Plan in place to put end to sewer clogs
By Barbara Arntsen
Published in News on August 14, 2005 2:09 AM
A 2-year-old city program aimed at keeping hardened grease from clogging up Goldsboro's sewer system is almost fully implemented.
"We're down to a few stragglers, who have either changed their kitchen layout or their location," Chief Building Inspector Ed Cianfarra said. "It's been a slow process, but successful."
Fatty byproducts created when cooking with meat fats, butter, baking goods, sauces and some dairy products get into the sewer after being poured down the drain.
The grease sticks to the inside of the sewer pipes and solidifies. It blocks the pipes and causes sewage overflows. The city receives hefty fines from the Environmental Protection Agency for sewage spills.
To lower the amount of grease, fats and oils in the sewer system, the city implemented a grease-trap program, which targets eating establishments in Goldsboro.
"There are 365 eating establishments here," Cianfarra said."That includes restaurants, day cares and schools, any place that serves food."
The city inspects the eating places, making sure an effective grease trap is in place.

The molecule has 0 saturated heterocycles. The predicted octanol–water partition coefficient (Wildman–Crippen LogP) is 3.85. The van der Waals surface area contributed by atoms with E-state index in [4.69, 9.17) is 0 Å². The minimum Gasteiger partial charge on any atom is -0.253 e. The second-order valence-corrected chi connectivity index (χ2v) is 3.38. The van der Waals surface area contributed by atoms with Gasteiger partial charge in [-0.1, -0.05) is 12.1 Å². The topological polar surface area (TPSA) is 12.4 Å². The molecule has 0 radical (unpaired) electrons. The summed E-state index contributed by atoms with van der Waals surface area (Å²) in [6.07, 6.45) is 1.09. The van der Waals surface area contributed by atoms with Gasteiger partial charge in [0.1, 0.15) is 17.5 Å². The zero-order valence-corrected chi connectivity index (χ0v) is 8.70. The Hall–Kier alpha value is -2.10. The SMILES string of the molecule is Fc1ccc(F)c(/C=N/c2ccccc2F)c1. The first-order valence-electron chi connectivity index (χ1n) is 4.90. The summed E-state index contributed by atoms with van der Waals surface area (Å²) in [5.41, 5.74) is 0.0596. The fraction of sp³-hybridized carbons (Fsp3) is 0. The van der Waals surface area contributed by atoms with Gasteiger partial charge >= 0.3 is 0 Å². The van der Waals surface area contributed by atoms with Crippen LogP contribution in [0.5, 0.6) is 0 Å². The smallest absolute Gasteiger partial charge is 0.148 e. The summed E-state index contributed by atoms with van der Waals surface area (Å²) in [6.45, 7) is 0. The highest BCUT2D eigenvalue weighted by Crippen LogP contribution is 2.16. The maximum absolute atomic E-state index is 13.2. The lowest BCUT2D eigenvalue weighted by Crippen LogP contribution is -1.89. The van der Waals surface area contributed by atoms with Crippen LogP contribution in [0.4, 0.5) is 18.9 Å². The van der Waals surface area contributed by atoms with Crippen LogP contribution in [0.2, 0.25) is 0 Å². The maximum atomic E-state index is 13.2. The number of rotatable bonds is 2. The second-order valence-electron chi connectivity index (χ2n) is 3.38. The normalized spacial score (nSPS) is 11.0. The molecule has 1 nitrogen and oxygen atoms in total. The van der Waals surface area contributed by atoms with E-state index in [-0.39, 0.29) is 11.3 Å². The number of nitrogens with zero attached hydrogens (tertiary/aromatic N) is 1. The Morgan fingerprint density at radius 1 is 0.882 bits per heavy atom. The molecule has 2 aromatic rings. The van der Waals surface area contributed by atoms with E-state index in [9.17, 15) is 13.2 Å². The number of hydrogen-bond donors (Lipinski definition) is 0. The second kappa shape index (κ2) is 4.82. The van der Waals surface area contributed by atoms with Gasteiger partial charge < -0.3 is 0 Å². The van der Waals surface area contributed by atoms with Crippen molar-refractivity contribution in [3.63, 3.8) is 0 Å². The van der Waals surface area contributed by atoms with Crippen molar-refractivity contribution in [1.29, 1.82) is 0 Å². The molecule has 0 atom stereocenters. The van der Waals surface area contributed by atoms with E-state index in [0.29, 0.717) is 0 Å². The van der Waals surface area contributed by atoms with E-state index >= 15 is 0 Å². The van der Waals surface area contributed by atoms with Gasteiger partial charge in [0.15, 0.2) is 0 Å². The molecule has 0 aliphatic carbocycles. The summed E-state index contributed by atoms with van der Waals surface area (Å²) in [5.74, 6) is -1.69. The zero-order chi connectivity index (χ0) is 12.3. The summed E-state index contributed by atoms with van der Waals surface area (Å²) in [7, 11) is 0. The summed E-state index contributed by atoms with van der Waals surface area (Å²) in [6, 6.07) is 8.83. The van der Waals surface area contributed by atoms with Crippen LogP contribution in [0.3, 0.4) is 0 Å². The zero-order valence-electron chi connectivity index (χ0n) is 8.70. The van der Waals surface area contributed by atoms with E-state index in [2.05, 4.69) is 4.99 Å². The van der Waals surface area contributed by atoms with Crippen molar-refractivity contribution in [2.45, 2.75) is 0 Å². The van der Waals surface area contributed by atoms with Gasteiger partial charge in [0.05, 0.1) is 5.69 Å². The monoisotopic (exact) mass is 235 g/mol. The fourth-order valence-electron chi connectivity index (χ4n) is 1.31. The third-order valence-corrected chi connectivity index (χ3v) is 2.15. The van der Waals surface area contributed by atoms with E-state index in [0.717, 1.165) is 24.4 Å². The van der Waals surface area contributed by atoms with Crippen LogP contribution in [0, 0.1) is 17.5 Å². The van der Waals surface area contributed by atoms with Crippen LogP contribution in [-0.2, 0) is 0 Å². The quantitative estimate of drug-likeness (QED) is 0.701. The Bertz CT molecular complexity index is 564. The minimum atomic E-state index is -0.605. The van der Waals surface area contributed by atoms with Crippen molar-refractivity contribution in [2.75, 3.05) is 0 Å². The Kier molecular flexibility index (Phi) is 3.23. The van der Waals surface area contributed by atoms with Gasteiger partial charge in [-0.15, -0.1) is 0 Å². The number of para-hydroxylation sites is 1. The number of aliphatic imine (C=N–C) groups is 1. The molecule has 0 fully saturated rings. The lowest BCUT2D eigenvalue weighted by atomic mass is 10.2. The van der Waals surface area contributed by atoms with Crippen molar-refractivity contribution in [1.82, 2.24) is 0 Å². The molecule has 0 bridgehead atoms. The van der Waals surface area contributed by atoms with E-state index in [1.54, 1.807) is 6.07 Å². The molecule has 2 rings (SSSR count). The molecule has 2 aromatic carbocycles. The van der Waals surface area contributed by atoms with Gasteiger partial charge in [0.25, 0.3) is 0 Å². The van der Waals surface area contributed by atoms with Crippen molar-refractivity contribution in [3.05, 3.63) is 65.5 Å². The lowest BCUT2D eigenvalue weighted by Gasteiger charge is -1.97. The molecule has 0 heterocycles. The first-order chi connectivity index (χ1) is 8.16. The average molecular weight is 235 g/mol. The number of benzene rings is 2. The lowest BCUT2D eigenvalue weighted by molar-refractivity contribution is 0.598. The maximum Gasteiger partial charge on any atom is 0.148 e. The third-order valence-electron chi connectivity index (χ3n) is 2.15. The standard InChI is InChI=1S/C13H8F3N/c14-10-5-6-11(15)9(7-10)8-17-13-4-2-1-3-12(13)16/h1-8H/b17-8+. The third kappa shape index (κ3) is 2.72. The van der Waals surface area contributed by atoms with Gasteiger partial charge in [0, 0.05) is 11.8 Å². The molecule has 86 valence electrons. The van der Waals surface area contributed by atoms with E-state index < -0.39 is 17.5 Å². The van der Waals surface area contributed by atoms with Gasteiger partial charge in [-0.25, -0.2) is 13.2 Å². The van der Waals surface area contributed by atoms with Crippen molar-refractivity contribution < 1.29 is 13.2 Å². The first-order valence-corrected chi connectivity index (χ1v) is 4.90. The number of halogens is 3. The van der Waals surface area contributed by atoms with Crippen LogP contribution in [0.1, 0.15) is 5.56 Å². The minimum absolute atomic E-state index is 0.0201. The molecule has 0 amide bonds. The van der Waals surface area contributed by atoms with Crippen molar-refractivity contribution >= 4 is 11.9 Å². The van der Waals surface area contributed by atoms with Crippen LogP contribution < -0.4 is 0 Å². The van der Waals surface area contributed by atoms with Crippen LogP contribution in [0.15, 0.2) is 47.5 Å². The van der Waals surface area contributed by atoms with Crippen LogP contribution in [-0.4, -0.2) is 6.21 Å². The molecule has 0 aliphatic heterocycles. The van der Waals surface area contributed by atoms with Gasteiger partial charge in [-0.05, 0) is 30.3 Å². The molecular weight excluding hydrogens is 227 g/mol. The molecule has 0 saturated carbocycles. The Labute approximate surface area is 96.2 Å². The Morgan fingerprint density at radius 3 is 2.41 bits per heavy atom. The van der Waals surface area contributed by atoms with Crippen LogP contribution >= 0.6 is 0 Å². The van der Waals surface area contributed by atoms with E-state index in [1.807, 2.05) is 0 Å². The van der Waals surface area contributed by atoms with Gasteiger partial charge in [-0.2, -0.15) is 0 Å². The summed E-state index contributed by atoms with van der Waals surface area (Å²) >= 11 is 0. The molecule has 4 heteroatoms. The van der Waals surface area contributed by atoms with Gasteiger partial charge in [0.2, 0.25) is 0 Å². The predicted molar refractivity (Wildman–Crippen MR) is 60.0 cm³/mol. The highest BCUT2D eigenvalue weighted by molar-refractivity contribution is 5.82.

The grease trap removes oil and grease from wastewater.
The criteria for the traps is based on the type of food being served and the number of sinks used.
"We look at the peak flow, and there's a calculation to determine how much is passing through during the busiest times," Cianfarra said. "The trap must be pumped at least once every 30 days, so it has to be sized to handle a 30-day flow from that facility."
He said he has been shocked at what he has seen in the sewer lines, caused by grease blockage.
"There were manholes 10 feet deep with a 24-inch pipe and it's packed solid in grease," he said.
Since the program has been implemented, Cianfarra said the sewer system blockages have decreased.
"We had certain areas, like on Berkeley Boulevard or around Ash Street and Royall Avenue, where we used to have frequent calls to flush out the sewer pipes," he said. "We don't get as many calls there now."
Cianfarra said that the city would soon be looking at large apartment complexes.
"Even though it's not a restaurant, wherever you have a heavy concentration of people putting grease, fats or solids down the drain, there is a problem," he said. "We're looking at how to handle that now."
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